10. The method of claim 1, comprising configuring, in the modeling environment, a type of the component interface associated with the interface indicator, the type obtained from one or more of the following:
one or more component interface types listed with the modeling environment,
a topology of one or more computational hardware devices listed with the modeling environment,
a library of one or more component interfaces readable by the modeling environment, and
a reference configured in the modeling environment to component interface code provided by a user.
11. A method for generating code from a graphical model representing a component interface between electronic components in a computational hardware device, the method comprising:
receiving a graphical model having an interface indicator representing a component interface between a first electronic component and a second electronic component of a computational hardware device, a first part of the graphical model represents at least a portion of a design to be implemented in the first electronic component, and a second part of the graphical model represents at least a portion of a design to be implemented in the second electronic component, the first electronic component and the second electronic component separated by a first interface boundary;
determining the component interface type represented by the interface indicator, wherein the interface indicator can represent at least one component interface type of one or more component interface types;
generating a first set of code for the first part of the graphical model that includes a first portion of the component interface to execute on the first electronic component, and
generating a second set of code for the second part of the graphical model including a second portion of the component interface to execute on the second electronic component.
12. The method of claim 11, wherein the first set of code further comprises code representative of a portion of functionality represented by the first part of the graphical model, and the second set of code further comprises code representative of a portion of functionality represented by the second part of the graphical model.
13. The method of claim 11, wherein one of the first portion of code and the second portion of code comprises code determined by a type of component interface associated with the interface indicator of the graphical model.
14. The method of claim 11, wherein one of the first electronic component and the second electronic component comprises one of a processor, a field programmable gate array, an application specific integrated circuit, and a programmable logic device.
15. The method of claim 11, comprising:
invoking a building of one of the first set of code and the second set of code into a program to execute on one of the first electronic component and the second electronic component.
16. The method of claim 11, comprising:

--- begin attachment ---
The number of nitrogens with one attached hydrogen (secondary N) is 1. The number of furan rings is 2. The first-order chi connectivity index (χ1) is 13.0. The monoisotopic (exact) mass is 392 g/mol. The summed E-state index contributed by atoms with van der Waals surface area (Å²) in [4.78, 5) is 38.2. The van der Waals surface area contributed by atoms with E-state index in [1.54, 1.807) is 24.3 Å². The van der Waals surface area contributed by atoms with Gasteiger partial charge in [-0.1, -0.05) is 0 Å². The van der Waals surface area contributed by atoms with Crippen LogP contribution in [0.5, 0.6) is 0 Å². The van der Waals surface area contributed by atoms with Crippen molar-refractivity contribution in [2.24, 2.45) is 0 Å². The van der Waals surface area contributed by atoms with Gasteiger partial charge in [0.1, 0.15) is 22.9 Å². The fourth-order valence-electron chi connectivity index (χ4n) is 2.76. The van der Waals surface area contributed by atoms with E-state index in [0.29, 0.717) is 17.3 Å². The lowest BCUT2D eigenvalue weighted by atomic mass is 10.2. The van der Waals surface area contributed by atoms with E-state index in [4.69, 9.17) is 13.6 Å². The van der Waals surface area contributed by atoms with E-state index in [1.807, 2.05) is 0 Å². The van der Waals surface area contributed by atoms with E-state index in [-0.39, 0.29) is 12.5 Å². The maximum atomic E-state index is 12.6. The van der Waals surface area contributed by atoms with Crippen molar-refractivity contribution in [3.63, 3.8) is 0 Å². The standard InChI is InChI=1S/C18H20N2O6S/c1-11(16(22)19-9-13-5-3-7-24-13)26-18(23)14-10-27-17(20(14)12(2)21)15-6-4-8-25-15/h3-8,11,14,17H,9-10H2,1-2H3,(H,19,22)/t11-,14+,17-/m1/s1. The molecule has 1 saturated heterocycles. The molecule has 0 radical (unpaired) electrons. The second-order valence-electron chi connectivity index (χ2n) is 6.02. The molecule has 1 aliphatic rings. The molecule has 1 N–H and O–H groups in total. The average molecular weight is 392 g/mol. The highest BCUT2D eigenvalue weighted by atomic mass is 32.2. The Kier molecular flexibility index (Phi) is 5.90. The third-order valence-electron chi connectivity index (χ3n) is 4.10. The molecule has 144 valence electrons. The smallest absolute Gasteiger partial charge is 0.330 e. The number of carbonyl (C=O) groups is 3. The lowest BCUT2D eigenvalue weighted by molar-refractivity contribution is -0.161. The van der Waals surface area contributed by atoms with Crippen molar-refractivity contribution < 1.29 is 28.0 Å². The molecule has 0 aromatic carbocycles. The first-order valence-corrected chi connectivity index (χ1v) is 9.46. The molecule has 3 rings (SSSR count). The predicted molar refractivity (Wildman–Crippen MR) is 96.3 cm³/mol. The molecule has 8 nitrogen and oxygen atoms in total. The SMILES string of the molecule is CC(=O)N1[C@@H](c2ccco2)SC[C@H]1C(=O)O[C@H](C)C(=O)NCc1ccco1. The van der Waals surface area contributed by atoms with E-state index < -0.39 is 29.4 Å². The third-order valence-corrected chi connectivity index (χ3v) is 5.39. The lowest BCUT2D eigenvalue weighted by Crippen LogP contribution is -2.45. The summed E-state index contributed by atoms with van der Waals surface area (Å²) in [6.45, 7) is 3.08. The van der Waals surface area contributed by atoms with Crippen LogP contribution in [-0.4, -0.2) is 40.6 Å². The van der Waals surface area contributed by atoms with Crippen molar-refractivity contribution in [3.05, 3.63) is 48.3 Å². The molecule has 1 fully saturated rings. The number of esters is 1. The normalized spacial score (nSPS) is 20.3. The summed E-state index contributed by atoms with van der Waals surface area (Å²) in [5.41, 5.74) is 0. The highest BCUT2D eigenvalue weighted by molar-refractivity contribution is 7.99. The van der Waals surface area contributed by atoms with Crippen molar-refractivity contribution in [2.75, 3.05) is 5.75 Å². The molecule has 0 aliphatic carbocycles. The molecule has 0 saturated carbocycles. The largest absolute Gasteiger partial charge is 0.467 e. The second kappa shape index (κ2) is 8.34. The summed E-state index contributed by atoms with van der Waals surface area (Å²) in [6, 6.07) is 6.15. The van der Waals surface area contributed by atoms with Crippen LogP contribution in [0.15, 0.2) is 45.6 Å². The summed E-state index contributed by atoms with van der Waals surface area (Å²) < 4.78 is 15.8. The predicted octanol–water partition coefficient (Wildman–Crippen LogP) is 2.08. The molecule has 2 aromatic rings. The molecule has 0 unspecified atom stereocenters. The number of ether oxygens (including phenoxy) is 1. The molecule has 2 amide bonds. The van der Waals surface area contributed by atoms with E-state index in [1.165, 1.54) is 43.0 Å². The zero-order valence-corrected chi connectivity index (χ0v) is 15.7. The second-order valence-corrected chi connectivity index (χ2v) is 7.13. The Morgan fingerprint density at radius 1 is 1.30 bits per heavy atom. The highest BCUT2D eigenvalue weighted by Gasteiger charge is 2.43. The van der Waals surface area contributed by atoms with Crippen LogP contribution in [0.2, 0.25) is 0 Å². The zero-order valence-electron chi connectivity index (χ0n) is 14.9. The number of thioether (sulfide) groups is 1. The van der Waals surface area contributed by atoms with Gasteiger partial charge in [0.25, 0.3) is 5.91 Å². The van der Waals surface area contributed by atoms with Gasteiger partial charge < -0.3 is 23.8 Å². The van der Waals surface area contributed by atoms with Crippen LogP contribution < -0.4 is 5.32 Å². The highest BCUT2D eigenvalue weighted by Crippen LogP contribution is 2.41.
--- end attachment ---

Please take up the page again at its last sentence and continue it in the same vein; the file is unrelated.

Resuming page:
generating a portion of the code for the component interface between the first electronic component and the second electronic component by linking in a device driver.
17. The method of claim 11, comprising generating code for a plurality of component interfaces represented by a plurality of interface indicators in the graphical model.
18. A method for representing in a graphical model a component interface between electronic components of a computational hardware device and generating code for the component interface from the graphical model, the method comprising:
providing, in a modeling environment, a graphical model representing a design for implementation in a first computational hardware device having at least a first electronic component and a second electronic component, a first part of the graphical model represents a portion of the design for implementation in the first electronic component, and a second part of the graphical model represents a portion of the design for implementation in the second electronic component, the first electronic component and the second electronic component separated by a first interface boundary representing the component interface between electronic components;
graphically representing via an interface indicator between a first part and a second part of the graphical model a component interface for implementation between the first electronic component associated with the first part and the second electronic component associated with the second part; and
generating code for the first component interface between the first electronic component and the second electronic component.
19. The method of claim 18, wherein generating code comprises generating one of a first set of code for the first part of the graphical model comprising a first portion of the component interface to execute on the first component, and a second set of code for the second part of the graphical model comprising a second portion of the component interface to execute on the second component.